Toussaint's revolution was the victim of infanticide after Thomas Jefferson, as President, instituted, along with the British and French, an economic blockade after 1801.  Rebellious "nigras" with pitchforks, axes and guns have always given white folks the heebee jeebees.  Even demi-gods like Massa Tom.

In 1811, starting at a plantation about 50 miles up the River Road from New Orleans, along what was then known as "The German Coast" (the legacy of the 3,000 Germans who were persuaded to settle the area in the early 1700's and who ended up owning many of the large sugar plantations - and the slaves that worked the plantations - along the Mississippi) a slave named Charles organized a force, which eventually reached as many as 500, of rebellious slaves and began a march to New Orleans.  Inspired by accounts of Toussaint's success in Haiti, he was bent on establishing a similar black republic.  Bear in mind, there were probably five times as many people of color in New Orleans and environs as whites during this time.

It did not, however, end well for the slaves.  The locals planters organized militias.  The revolt was crushed.  About 60 slaves lost their heads, most summarily but some after show trials in New Orleans a few weeks later.  Those heads sat atop spikes in the shadow of the St. Louis Cathedral in what is now Jackson Square for weeks thereafter.

The slaves went back to cutting cane and singing field chants and what the docents in the few antebellum mansions of New Orleans and along the River Road plantatiion homes call "The Golden Age" was ushered in.  Of course, while the tour guides do acknowledge the existence of slavery, they neglect to mention Charles.

So much for the history lesson.

Actually, the Haitian cab driver will always be remembered as the guy who delivered us to one of the great nights of our lives.  While Cajuns are not a particularly prominent group in New Orleans (the center of Acandiana is in Lafayette, about 100 miles to the west of NO) they do run maybe the best saloon/restaurant/dancehall in town.  Mulate's is a spin off of their home base near Lafayette.  We went.  We drank.  We ate.  We danced.  We laughed.  We cried.  Old men in their 80's and 90's danced until their old wives could dance no more.  Then the geezers started picking new partners out of the audience.  We'd never seen the likes.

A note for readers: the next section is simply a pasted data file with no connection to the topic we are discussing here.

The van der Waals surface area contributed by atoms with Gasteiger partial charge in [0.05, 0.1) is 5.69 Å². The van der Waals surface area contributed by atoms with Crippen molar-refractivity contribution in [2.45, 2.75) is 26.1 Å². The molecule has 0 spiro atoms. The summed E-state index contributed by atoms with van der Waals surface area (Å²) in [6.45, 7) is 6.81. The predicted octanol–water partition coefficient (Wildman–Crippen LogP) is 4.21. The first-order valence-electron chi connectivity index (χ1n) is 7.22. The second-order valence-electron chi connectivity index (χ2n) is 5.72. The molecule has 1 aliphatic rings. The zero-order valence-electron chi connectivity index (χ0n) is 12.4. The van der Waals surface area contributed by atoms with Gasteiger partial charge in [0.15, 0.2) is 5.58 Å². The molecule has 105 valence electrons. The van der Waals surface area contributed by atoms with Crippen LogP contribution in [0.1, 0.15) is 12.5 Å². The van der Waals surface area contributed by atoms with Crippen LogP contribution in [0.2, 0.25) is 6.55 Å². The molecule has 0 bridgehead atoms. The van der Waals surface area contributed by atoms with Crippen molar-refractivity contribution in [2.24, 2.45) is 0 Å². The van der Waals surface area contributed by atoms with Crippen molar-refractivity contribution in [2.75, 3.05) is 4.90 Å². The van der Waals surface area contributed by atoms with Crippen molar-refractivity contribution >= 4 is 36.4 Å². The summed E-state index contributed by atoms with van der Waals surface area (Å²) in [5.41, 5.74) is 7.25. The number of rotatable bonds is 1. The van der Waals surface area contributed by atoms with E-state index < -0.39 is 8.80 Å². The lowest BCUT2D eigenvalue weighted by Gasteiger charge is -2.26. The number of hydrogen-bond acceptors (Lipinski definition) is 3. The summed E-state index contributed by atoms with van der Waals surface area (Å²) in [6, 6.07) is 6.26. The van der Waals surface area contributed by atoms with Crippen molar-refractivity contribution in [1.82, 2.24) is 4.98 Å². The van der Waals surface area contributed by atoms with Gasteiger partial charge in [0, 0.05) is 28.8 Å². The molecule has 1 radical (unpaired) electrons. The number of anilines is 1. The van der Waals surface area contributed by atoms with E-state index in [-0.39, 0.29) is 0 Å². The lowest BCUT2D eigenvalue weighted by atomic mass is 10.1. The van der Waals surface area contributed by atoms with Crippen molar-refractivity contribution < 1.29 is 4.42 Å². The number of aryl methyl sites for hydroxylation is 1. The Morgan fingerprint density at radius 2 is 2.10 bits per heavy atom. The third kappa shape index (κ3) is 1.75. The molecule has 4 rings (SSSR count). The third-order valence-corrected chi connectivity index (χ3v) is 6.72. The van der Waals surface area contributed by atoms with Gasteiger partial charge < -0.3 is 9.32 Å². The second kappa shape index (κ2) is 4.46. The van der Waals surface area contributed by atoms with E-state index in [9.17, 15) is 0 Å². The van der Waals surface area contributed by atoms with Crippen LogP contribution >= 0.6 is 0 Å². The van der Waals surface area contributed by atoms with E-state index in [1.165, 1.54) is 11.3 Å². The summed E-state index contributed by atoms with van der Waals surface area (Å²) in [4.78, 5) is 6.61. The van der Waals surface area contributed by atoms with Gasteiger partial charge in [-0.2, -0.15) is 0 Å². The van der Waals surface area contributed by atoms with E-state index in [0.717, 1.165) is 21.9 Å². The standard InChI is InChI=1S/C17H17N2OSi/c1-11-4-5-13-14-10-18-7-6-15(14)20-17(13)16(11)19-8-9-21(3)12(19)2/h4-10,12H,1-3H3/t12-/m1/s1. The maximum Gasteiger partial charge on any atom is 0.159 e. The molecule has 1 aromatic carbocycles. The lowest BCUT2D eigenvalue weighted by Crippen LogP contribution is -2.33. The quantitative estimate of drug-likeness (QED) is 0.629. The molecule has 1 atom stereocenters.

A man at least 80 was dancing  with a teenage girl with braces and orange hair.  I thought they might be on roller skates so fluid was their traversing of the dance floor.  I actually bent down and looked through the tangle of dancers' legs to make sure.  No skates.  Later, I talked to the girl and congratulated her and her partner on their elegance.  She passed it off as "really smooth shoes".  Yeah, it must be the shoes.

Over the years I've had the privilege of meeting some Cajuns and going back in the woods of Acadiana.  The world as we know it could end tomorrow and many Cajuns would not know, care or be disrupted.

"Lezze le bon temps roule."  Let the good times roll.  That's a pretty good motto.

For lots of New Orleanians, of course, the world as they knew it did end after the floods of Katrina.  It was the flood, not the hurricane, that nearly drowned one of the great cities of the world.  Nearly five years later we still saw signs that said, "Blame The Corps".  That would be the Corps of Engineers and their defective levees.  The sense in New Orleans in 2010 was that the city that once was would never be the same, but that, by and large, it would still be recognizable.  The battle between widely divergent visions regarding the city's future was, and still is, ongoing.